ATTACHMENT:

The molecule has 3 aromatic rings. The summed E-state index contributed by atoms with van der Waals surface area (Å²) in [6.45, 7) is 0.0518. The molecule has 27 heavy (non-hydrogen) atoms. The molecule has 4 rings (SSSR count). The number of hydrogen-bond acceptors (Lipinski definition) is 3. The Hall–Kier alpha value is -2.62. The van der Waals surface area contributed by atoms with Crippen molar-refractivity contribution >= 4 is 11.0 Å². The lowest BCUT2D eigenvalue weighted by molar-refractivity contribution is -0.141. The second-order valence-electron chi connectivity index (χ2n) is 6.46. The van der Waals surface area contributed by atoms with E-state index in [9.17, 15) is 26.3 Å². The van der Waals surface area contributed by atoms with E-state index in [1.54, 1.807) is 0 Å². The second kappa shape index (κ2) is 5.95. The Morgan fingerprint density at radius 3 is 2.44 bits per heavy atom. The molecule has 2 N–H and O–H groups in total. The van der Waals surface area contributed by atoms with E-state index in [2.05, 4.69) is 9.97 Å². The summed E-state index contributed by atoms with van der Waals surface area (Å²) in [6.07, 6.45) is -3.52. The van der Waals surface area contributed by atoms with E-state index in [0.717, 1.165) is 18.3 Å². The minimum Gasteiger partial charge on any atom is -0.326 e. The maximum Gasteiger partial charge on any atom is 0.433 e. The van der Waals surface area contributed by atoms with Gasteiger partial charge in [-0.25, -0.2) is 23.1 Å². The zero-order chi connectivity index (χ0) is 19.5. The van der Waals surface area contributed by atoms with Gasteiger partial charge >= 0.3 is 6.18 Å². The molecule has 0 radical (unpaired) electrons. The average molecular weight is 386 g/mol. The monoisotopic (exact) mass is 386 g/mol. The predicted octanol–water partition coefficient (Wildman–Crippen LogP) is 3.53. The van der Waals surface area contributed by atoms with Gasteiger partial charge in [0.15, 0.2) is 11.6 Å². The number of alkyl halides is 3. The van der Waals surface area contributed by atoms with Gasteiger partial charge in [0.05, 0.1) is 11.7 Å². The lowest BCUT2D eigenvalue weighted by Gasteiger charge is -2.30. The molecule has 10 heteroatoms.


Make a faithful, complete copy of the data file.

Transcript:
The molecule has 3 aromatic rings. The summed E-state index contributed by atoms with van der Waals surface area (Å²) in [6.45, 7) is 0.0518. The molecule has 27 heavy (non-hydrogen) atoms. The molecule has 4 rings (SSSR count). The number of hydrogen-bond acceptors (Lipinski definition) is 3. The Hall–Kier alpha value is -2.62. The van der Waals surface area contributed by atoms with Crippen molar-refractivity contribution >= 4 is 11.0 Å². The lowest BCUT2D eigenvalue weighted by molar-refractivity contribution is -0.141. The second-order valence-electron chi connectivity index (χ2n) is 6.46. The van der Waals surface area contributed by atoms with E-state index in [9.17, 15) is 26.3 Å². The van der Waals surface area contributed by atoms with E-state index in [1.54, 1.807) is 0 Å². The second kappa shape index (κ2) is 5.95. The Morgan fingerprint density at radius 3 is 2.44 bits per heavy atom. The molecule has 2 N–H and O–H groups in total. The van der Waals surface area contributed by atoms with E-state index in [2.05, 4.69) is 9.97 Å². The summed E-state index contributed by atoms with van der Waals surface area (Å²) in [6.07, 6.45) is -3.52. The van der Waals surface area contributed by atoms with E-state index in [0.717, 1.165) is 18.3 Å². The minimum Gasteiger partial charge on any atom is -0.326 e. The maximum Gasteiger partial charge on any atom is 0.433 e. The van der Waals surface area contributed by atoms with Gasteiger partial charge in [-0.25, -0.2) is 23.1 Å². The zero-order chi connectivity index (χ0) is 19.5. The van der Waals surface area contributed by atoms with Gasteiger partial charge >= 0.3 is 6.18 Å². The molecule has 0 radical (unpaired) electrons. The average molecular weight is 386 g/mol. The monoisotopic (exact) mass is 386 g/mol. The predicted octanol–water partition coefficient (Wildman–Crippen LogP) is 3.53. The van der Waals surface area contributed by atoms with Gasteiger partial charge in [0.15, 0.2) is 11.6 Å². The number of alkyl halides is 3. The van der Waals surface area contributed by atoms with Gasteiger partial charge in [0.05, 0.1) is 11.7 Å². The lowest BCUT2D eigenvalue weighted by Gasteiger charge is -2.30. The molecule has 10 heteroatoms.